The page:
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A water leakage is a major issue for builders to solve for prolonging the lifespan of a building and providing a comfortable place to live in. Gap sealing and painting were the usual finishing steps in building, preventing water penetration from the exterior through joints and gaps, more specifically, rainwater.

Over the years of research, various types of sealant technology were developed. The most common types of chemical types of sealants are namely silicone (SR), polyurethane (PU), polysulphide, and in more recent development, hybrid technology polymers. Scientists are now focusing their efforts onto greener and better performance materials.

Here at Kaneka, we have developed a latest hybrid polymer technology known as Kaneka MS Polymer®. Kaneka MS Polymer® has been growing exponentially for uses at the construction and automotive markets owing to Kaneka’s approach as a technical solution to the markets.  Kaneka MS Polymer® is more properly known as a silyl terminated polyether (STPE), where a polyether chain is end-capped with reactive silyl groups giving a more controlled crosslinking. The etymology of the term “hybrid technology” come from the fact that MS polymer is developed by combining advantages of SR and PU while overcoming their shortcomings, making Kaneka MS Polymer® an excellent choice of polymer as a sealant base.

Figure 1: Kaneka MS Polymer® resin

Kaneka MS Polymer® is a moisture-cured system, similar to PU and SR. At Kaneka, we produce a variety of MS polymer grades to meet different global standards in construction and automotive industries. Kaneka MS Polymer® grades are finely tuned by varying the polymer chain length and also branching points to produce MS polymers with mechanical properties for a wide range of applications. Kaneka MS Polymer ® can be used for various interior and exterior application such as gap filling sealants, structural sealants, and high tack adhesives.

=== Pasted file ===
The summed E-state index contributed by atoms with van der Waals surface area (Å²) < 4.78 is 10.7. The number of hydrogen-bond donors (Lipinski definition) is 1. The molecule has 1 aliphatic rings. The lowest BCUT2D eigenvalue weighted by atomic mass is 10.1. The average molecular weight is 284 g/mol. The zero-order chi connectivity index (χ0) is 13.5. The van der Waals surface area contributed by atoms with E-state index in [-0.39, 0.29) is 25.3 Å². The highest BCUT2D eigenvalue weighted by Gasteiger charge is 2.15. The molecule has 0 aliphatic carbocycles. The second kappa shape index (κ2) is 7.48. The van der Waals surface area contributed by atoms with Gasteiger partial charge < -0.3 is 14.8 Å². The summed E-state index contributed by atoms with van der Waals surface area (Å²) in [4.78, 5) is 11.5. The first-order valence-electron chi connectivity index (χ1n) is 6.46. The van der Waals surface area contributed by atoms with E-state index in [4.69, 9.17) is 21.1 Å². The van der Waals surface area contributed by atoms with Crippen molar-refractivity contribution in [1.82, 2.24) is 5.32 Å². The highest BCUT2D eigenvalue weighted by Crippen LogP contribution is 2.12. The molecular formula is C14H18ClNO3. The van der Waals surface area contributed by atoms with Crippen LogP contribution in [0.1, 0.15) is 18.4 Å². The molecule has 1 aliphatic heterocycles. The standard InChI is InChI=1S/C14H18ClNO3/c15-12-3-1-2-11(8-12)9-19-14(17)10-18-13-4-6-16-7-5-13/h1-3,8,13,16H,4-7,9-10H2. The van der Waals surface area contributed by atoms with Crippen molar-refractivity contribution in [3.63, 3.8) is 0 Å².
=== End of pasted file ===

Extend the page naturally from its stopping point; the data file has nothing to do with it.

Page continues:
Unlike PU and SR , Kaneka MS Polymer® provides solution to various sealants problems such as, UV resistance, paint compatibility, staining and dirt streaking problems, among others. MS polymer brings both the advantages of polyurethane and silicone together for a more versatile and greener material. Kaneka MS Polymer® is the future of construction sealants and adhesives that gives longevity to the buildings.

The main feature of Kaneka MS Polymer® in comparison to PU technology is that MS polymer eliminates the need of volatile isocyanate compounds as raw materials, which are toxic to human, thereby giving MS sealant low volatile organic compound (VOC) advantage. Polyurethane curing reaction produce carbon dioxide as a by-product.  Carbon dioxide release during the curing causes the polyurethane sealants to form hollow cavities (air bubbles) in the sealant body after curing. These cavities in the sealant reduces the tensile properties of the sealant.

Figure 2: Comparison of Kaneka MS Polymer versus PU sealant. Bubbling occurs in PU

Additionally, Kaneka MS Polymer® also has better UV resistance when compared to PU due to the polyether backbone being less susceptible to degradation than PU backbone which are made up by urea and urethane linkages. This gives Kaneka MS Polymer® advantage over PU on longer lasting performance.